By keeping in mind, the intrinsic value of a put option, let’s create a table that helps us determine the potential profit or loss for the buyer of Bank Nifty’s 18400 put option upon expiry, considering different changes in the spot market. It’s crucial to remember that the premium paid for this option was Rs 315, which remains constant regardless of the spot value. To have a clear understanding of the profit and loss, we should consider this expense while constructing our profit and loss table.
Please note that the negative sign preceding the premium paid indicates a cash outflow from the trading account.
Let us take note of the P&L’s behaviour and make some generalizations about it. Let row 8 be our point of reference for the conversation.
This general formula can be utilized to calculate the profit and loss (P&L) from a put option position when held until expiration. Remember:
P&L = [Max (0, Strike Price – Spot Price)] – Premium Paid
Let’s take two random values and evaluate if the formula holds true:
Value 1: 16510
Value 2: 19660
For Value 1 (spot below strike, position expected to be profitable):
P&L = [Max (0, 18400 – 16510)] – 315
= 1890 – 315
For Value 2 (spot above strike, position expected to incur a loss, limited to the premium paid):
P&L = [Max (0, 18400 – 19660)] – 315
= [Max (0, -1260)] – 315
Both results align with the expected outcomes.
Now, let’s understand how to calculate the breakeven point for a put option buyer. As we discussed this in a previous chapter, I will provide you with the formula:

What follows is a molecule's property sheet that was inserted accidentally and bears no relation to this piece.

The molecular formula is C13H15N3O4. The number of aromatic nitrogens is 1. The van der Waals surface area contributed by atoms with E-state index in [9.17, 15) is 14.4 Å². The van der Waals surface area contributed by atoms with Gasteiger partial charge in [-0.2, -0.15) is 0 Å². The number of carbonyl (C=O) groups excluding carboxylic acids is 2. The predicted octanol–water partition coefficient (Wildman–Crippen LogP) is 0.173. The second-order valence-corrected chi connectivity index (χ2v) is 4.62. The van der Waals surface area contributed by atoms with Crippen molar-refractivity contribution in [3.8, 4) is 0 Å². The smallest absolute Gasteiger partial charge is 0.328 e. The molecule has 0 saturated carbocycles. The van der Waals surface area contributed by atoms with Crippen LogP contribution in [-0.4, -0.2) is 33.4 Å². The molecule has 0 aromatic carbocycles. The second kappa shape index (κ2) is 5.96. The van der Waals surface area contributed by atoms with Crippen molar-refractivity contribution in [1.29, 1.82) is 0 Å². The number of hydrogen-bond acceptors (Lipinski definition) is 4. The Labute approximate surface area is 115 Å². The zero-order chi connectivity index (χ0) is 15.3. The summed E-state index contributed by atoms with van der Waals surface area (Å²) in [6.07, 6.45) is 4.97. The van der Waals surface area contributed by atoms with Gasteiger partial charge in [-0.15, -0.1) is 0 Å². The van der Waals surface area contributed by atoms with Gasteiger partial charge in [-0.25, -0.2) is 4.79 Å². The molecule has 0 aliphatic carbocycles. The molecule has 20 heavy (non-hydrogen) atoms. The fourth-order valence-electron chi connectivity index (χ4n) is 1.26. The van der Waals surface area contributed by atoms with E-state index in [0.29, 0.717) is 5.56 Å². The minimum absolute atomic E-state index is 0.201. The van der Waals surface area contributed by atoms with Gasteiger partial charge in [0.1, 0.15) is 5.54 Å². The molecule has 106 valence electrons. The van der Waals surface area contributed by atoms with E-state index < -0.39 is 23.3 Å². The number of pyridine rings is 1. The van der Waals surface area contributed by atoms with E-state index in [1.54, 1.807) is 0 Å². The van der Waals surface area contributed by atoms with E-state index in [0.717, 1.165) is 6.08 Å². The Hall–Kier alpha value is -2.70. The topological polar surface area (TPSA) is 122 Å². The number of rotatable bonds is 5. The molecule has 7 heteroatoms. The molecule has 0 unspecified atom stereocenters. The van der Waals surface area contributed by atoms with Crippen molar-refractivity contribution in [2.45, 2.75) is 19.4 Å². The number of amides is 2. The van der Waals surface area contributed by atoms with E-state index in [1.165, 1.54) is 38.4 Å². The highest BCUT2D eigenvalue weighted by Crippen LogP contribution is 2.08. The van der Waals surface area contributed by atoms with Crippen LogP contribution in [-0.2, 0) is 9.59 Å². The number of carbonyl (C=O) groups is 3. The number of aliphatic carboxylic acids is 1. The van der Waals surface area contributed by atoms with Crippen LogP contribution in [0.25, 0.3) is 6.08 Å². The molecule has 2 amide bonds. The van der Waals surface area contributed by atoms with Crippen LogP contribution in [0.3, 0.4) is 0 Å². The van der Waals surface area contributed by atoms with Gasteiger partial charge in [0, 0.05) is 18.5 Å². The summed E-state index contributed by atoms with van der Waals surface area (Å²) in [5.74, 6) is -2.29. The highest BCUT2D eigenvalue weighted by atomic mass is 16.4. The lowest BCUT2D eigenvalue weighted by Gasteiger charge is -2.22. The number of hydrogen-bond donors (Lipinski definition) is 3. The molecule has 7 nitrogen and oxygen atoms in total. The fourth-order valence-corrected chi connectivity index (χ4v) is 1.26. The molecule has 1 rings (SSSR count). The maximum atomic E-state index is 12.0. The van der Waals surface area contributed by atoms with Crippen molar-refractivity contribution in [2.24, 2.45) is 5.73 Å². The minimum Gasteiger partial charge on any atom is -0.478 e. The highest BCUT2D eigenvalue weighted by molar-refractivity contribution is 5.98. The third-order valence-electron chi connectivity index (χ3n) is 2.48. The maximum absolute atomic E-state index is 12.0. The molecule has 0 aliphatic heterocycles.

Breakeven Point = Strike Price – Premium Paid
For the Bank Nifty, the breakeven point would be:
Breakeven Point = 18400 – 315
According to this breakeven point definition, at 18085, the put option should neither gain nor lose any money. To validate this, let’s apply the P&L formula:
P&L = [Max (0, 18400 – 18085)] – 315
= [Max (0, 315)] – 315
= 315 – 315
The outcome confirms the expectation of the breakeven point.
It is essential to note that all calculations of intrinsic value, profit and loss, and breakeven point are with regard to the expiry date. We have presumed that you, as an option buyer/seller, plan to keep the trade until its expiration.
Soon, you’ll discover that more often than not, you will open an options trade, but close it much earlier than expiration. Calculating the break-even point in such a scenario may not be important; however, working out the P&L and intrinsic value is significant and requires a different formula.
Let us look at two scenarios on the Bank Nifty Trade with its start date of 7 April 2015 and expiry of 30 April 2015.
The first question’s answer is quite easy. We can directly apply the profit and loss (P&L) formula:
= Max (0, 18400 – 17000) – 315
= Max (0, 1400) – 315
= 1400 – 315
Moving on to the second question, if the spot rate is other than 17000 at any point other than expiration, the P&L won’t be 1085; it will actually be greater. We’ll explore why at a later stage, but just keep that in mind for now.
– Put option buyer’s P&L payoff
By connecting the P&L points of the Put Option and plotting it on a line graph, we should be able to confirm our generalizations about the profit/loss for buyers of this security.
The chart presents several elements worth noting. Of particular interest is the 18400-strike price, but there are other details to keep in mind as well.